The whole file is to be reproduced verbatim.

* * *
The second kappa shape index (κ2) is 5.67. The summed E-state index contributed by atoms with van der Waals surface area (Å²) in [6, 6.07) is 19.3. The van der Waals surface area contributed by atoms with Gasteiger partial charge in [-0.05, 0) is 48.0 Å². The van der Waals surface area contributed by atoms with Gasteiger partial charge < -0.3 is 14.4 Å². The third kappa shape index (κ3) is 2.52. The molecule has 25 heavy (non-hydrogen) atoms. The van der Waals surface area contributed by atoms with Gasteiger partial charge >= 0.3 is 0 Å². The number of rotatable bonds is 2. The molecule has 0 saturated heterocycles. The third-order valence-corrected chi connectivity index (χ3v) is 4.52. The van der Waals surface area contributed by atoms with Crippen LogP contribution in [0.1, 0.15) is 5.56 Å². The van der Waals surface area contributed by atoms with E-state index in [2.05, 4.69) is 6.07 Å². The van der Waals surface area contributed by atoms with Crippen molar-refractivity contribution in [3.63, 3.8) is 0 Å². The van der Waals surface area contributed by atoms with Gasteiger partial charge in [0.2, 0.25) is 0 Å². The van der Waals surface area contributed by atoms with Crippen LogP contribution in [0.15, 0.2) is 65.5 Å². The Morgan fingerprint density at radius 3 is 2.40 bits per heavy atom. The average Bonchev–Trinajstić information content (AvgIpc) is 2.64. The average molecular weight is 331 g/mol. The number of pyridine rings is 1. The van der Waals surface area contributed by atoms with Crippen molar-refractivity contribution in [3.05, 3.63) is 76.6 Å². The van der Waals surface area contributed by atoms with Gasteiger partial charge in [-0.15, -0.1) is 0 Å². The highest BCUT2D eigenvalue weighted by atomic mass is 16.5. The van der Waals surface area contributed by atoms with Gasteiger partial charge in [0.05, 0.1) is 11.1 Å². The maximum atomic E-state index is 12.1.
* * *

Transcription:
The second kappa shape index (κ2) is 5.67. The summed E-state index contributed by atoms with van der Waals surface area (Å²) in [6, 6.07) is 19.3. The van der Waals surface area contributed by atoms with Gasteiger partial charge in [-0.05, 0) is 48.0 Å². The van der Waals surface area contributed by atoms with Gasteiger partial charge < -0.3 is 14.4 Å². The third kappa shape index (κ3) is 2.52. The molecule has 25 heavy (non-hydrogen) atoms. The van der Waals surface area contributed by atoms with Gasteiger partial charge >= 0.3 is 0 Å². The number of rotatable bonds is 2. The molecule has 0 saturated heterocycles. The third-order valence-corrected chi connectivity index (χ3v) is 4.52. The van der Waals surface area contributed by atoms with Crippen LogP contribution in [0.1, 0.15) is 5.56 Å². The van der Waals surface area contributed by atoms with E-state index in [2.05, 4.69) is 6.07 Å². The van der Waals surface area contributed by atoms with Crippen molar-refractivity contribution in [3.63, 3.8) is 0 Å². The van der Waals surface area contributed by atoms with Gasteiger partial charge in [0.2, 0.25) is 0 Å². The van der Waals surface area contributed by atoms with Crippen LogP contribution in [0.15, 0.2) is 65.5 Å². The Morgan fingerprint density at radius 3 is 2.40 bits per heavy atom. The average Bonchev–Trinajstić information content (AvgIpc) is 2.64. The average molecular weight is 331 g/mol. The number of pyridine rings is 1. The van der Waals surface area contributed by atoms with Crippen molar-refractivity contribution in [3.05, 3.63) is 76.6 Å². The van der Waals surface area contributed by atoms with Gasteiger partial charge in [-0.15, -0.1) is 0 Å². The highest BCUT2D eigenvalue weighted by atomic mass is 16.5. The van der Waals surface area contributed by atoms with Gasteiger partial charge in [0.05, 0.1) is 11.1 Å². The maximum atomic E-state index is 12.1.